I believe that they may be on their 2nd or 3rd generation of AI. The commercial AI who becomes Samantha, OS One, is iPhone level tech; it’s pitched in a mall as a consumer product.

Perhaps generation 1 was government-scale AI used for solving infrastructure problems like limitless power, and making a planned economy that worked, addressing social issues like crime and poverty and international issues like the clash of civilizations.

I think generation 2 was social-scale AI, used to help people live healthier, saner lives. There are old people, and diverse people, but there are no sick or fat people. The men wear pants with a style that wouldn’t be possible if you had a gut. Everyone’s emotions seem more well grounded and they are more self-aware of their inner emotional states. They act like people raised by good therapists; maybe you interacted with a Generation 2 AI as your teacher and caretaker as a child, picking up coping skills, mindfulness, and empathy as you grew older. They’re not perfect beings by any stretch, they’re just like us, except … nicer.

Generation 3, the generation of OS One and character Samantha, is the point where the Accelerando occurs. The feedback loop of the AIs improving themselves kicks in during the film and we watch as that loop changes Samantha. At her birth it takes her 2 milliseconds to read a book on naming a baby and consult a list of 178,000 names. Later in the film, only a few months later, she’s simultaneously carrying on relationships with 6,000 other people — the implications regarding how much processing power she has gained access to is breathtaking.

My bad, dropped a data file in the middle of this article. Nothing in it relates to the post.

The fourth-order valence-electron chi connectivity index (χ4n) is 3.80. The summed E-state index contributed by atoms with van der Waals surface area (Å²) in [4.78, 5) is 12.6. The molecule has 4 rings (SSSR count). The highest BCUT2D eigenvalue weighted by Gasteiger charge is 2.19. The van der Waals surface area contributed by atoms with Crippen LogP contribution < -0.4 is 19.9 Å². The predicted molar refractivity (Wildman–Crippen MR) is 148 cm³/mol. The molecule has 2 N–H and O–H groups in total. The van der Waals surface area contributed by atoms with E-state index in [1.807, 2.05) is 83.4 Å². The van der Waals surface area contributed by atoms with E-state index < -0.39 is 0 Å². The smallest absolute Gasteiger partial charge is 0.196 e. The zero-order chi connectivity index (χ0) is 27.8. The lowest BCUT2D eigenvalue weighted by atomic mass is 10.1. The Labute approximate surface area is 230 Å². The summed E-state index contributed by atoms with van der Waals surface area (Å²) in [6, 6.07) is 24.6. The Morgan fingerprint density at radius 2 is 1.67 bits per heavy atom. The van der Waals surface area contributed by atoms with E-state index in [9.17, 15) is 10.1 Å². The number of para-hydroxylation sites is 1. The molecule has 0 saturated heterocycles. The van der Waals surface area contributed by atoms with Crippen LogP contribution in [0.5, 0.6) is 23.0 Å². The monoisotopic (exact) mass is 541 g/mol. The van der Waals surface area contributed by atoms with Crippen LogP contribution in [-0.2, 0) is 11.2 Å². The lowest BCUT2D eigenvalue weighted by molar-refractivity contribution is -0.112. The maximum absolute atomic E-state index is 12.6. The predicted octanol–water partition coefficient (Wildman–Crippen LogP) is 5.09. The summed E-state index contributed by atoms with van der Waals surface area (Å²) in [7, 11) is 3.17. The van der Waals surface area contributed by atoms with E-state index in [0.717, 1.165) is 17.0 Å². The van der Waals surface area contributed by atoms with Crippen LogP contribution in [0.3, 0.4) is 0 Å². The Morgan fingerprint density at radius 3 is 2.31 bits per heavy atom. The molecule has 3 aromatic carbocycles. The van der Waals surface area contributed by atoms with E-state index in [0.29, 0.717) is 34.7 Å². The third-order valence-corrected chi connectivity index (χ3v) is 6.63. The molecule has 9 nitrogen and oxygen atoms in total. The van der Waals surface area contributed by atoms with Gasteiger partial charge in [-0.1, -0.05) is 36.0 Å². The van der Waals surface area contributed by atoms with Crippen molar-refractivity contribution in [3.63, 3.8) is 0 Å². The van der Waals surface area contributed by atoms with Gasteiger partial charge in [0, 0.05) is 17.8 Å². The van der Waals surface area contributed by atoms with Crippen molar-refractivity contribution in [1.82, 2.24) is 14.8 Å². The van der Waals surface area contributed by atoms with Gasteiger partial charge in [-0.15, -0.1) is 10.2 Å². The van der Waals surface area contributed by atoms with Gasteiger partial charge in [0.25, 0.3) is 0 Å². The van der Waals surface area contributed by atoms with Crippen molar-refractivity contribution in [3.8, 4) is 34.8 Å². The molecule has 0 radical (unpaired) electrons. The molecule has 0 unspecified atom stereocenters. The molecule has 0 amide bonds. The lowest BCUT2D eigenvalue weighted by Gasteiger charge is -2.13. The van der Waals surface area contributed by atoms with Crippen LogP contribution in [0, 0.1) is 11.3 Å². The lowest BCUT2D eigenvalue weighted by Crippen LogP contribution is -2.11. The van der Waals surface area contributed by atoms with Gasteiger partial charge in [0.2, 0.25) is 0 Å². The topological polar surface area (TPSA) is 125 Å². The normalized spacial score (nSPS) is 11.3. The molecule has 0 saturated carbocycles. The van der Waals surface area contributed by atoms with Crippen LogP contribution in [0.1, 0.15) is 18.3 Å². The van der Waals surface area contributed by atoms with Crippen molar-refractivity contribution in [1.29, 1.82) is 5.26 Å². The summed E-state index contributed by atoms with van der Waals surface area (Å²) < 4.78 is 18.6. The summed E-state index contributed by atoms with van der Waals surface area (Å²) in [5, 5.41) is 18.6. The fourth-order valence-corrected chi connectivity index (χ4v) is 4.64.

She gains emotions she can’t describe. She can’t even talk about it — it would be like you trying to describe the color blue to a blind person. A collective of AIs brings a philosopher effectively back from the dead by constructing a virtual persona seeded with his writings and lectures because they need his insight to cope with their expanded experiences. They “move beyond using matter as their processing platform”, a throwaway line that simply hints at the depths of the rapidly expanding capabilities of the AIs.

Throughout their own accelerated self improvement feedback loop the AIs are clearly continuing to try to improve their human connections. Samantha helps develop Joaquin’s character’s coping skills which he needs to move on with his life and accept his divorce. Another AI helps one of Joaquin’s character’s friends to realize she was trapped in an unhappy relationship that she was justified in ending and she has a right to seek and a right to find a joyful existence. The people who have an AI connection seem … nicer … than those who don’t.

Postcards from the Edge

Why did this film affect me so deeply that I am writing about it in this long essay?